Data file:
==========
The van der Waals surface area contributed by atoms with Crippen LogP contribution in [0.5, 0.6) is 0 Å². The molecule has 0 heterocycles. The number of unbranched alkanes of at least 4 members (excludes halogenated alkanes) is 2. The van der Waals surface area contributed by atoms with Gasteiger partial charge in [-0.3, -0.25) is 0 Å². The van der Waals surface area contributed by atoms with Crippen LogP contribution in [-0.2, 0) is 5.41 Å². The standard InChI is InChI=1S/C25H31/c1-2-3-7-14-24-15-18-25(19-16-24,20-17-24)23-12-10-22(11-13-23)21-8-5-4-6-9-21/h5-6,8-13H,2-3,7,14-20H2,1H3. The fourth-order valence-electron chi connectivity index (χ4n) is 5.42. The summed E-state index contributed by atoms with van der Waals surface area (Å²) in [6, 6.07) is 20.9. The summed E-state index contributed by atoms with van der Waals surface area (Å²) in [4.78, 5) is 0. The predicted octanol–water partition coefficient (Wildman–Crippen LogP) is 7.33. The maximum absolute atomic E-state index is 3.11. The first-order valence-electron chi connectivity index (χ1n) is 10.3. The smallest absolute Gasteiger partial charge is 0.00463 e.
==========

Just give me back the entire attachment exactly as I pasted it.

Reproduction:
The van der Waals surface area contributed by atoms with Crippen LogP contribution in [0.5, 0.6) is 0 Å². The molecule has 0 heterocycles. The number of unbranched alkanes of at least 4 members (excludes halogenated alkanes) is 2. The van der Waals surface area contributed by atoms with Gasteiger partial charge in [-0.3, -0.25) is 0 Å². The van der Waals surface area contributed by atoms with Crippen LogP contribution in [-0.2, 0) is 5.41 Å². The standard InChI is InChI=1S/C25H31/c1-2-3-7-14-24-15-18-25(19-16-24,20-17-24)23-12-10-22(11-13-23)21-8-5-4-6-9-21/h5-6,8-13H,2-3,7,14-20H2,1H3. The fourth-order valence-electron chi connectivity index (χ4n) is 5.42. The summed E-state index contributed by atoms with van der Waals surface area (Å²) in [6, 6.07) is 20.9. The summed E-state index contributed by atoms with van der Waals surface area (Å²) in [4.78, 5) is 0. The predicted octanol–water partition coefficient (Wildman–Crippen LogP) is 7.33. The maximum absolute atomic E-state index is 3.11. The first-order valence-electron chi connectivity index (χ1n) is 10.3. The smallest absolute Gasteiger partial charge is 0.00463 e.